New narratives on health, care and citizenship in the nineteenth and twentieth centuries

This edited volume offers the first comprehensive historical overview of the Belgian medical field in the nineteenth and twentieth centuries. Its chapters develop narratives that go beyond traditional representations of medicine in national overviews, which have focused mostly on state–profession interactions. Instead, the chapters bring more complex histories of health, care and citizenship. These new histories explore the relation between medicine and a variety of sociopolitical and cultural views and realities, treating themes such as gender, religion, disability, media, colonialism, education and social activism. The novelty of the book lies in its thorough attention to the (too often little studied) second half of the twentieth century and to the multiplicity of actors, places and media involved in the medical field. In assembling a variety of new scholarship, the book also makes a contribution to ‘decentring’ the European historiography of medicine by adding the perspective of a particular country – Belgium – to the literature.

Commemoration, gender, and the postcolonial carceral state

Legacies of the Magdalen Laundries brings together a range of perspectives on Magdalen history, experience, and representation and, indeed, institutionalisation in Ireland. It attends to many different manifestations of the lives and afterlives of institutional systems. The contributors seek to understand how these systems operated and how, after their closure, they have been remembered by varied stakeholders from survivors to artists to politicians. The Magdalen Laundries provide a focus for the volume as they potently illuminate the distinct social experience for vulnerable women in modern Ireland. Magdalen history brings to the fore the contested nature of institutional history, the particular attitudes towards women that saw them incarcerated (many for life), and the equally gendered attitudes that underpin the ways this history was first repressed then, more recently, commemorated. The laundries did not exist in a vacuum: they were part of a network that included Industrial Schools and Mother and Child Institutions. Given the proliferation of institutions, it is startling to note that investigations of Irish institutional history have lacked intersectionality – so alongside an examination of the history and remembrance of the Laundries, this volume considers the wider institutional context to demonstrate the broader dimensions of Ireland’s postcolonial carceral history. To understand this history we must see these institutions, and the women and children incarcerated in them, not as exceptional cases but as expressions of social attitudes that viewed vulnerable members of the population as morally suspect, a ‘problem’ to which the state, church, and citizenry responded through mass institutionalisation.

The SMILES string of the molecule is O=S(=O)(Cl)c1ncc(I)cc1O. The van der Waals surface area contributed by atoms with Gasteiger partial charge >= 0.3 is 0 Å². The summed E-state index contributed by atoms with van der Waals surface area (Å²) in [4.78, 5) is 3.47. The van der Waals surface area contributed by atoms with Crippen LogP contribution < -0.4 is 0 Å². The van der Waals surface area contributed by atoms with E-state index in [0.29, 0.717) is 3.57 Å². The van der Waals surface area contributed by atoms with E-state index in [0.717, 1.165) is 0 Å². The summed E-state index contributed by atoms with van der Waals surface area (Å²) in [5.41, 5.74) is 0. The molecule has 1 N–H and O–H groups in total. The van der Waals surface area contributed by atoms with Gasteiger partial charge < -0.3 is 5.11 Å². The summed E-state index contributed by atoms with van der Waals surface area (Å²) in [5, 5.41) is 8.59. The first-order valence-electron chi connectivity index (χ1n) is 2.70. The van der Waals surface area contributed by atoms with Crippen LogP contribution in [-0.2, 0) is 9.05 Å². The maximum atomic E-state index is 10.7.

Abstract only
The souvenir culture of British women tourists, 1750–1830
Author: Emma Gleadhill

Taking Travel Home provides a cultural history of the travel souvenir. It situates the souvenir at the crossroads of competing ideas of what travel stood for which were fought out amongst a rapidly growing constituency of British tourists between 1750 and 1830. Drawing from the theory of the souvenir as a nostalgic narrative instrument, the book uncovers how elite women tourists developed a souvenir culture around the texts and objects they brought home to realise their social, intellectual and political ambitions in the arenas of connoisseurship, science and friendship. Key characters include forty-three-year-old honeymooner Hester Piozzi; thirty-one-year-old Grand Tourist Anna Miller; Dorothy Richardson, who travelled in England from the ages of twelve to fifty-two; and the Wilmot sisters who went to Russia in their late twenties. The supreme tourist of the book, Lady Elizabeth Holland, travelled to many locations, including Paris, where she met Napoleon, and Spain during the Peninsular War. This book is concerned with the whole gamut of objects these women and others collected, from fans depicting ‘the ruins of Rome for a sequin apiece’ and the Pope’s ‘bless’d beads’, to materials from Vesuvius and pieces of Stonehenge. Ultimately, the book argues that souvenirs are representative of female agency during this period. For elite women, revelling in the independence and identity formation of travel, but hampered by polite models of femininity and reliant on their menfolk, the creation of souvenirs provided a socially acceptable way to prove their contentious claims to the authority of the travelling subject.

A wide-ranging model for feminist performance politics in art and culture
Jasmina Tumbas

visual and performative politics can change how we understand the gendered history of twentieth-century socialism and its relevance today. Jugoslovenka, as an iconic figure, takes many divergent and sometimes incompatible incarnations. The most famous figure in this history remains Marina Abramović, who in her 2016 memoir, described life under Yugoslav socialism as “a dark place” with “drabness everywhere.” She concluded her reflections with this insight: “There is something about Communism and socialism—it's a kind of aesthetic based on pure ugliness

in “I am Jugoslovenka!”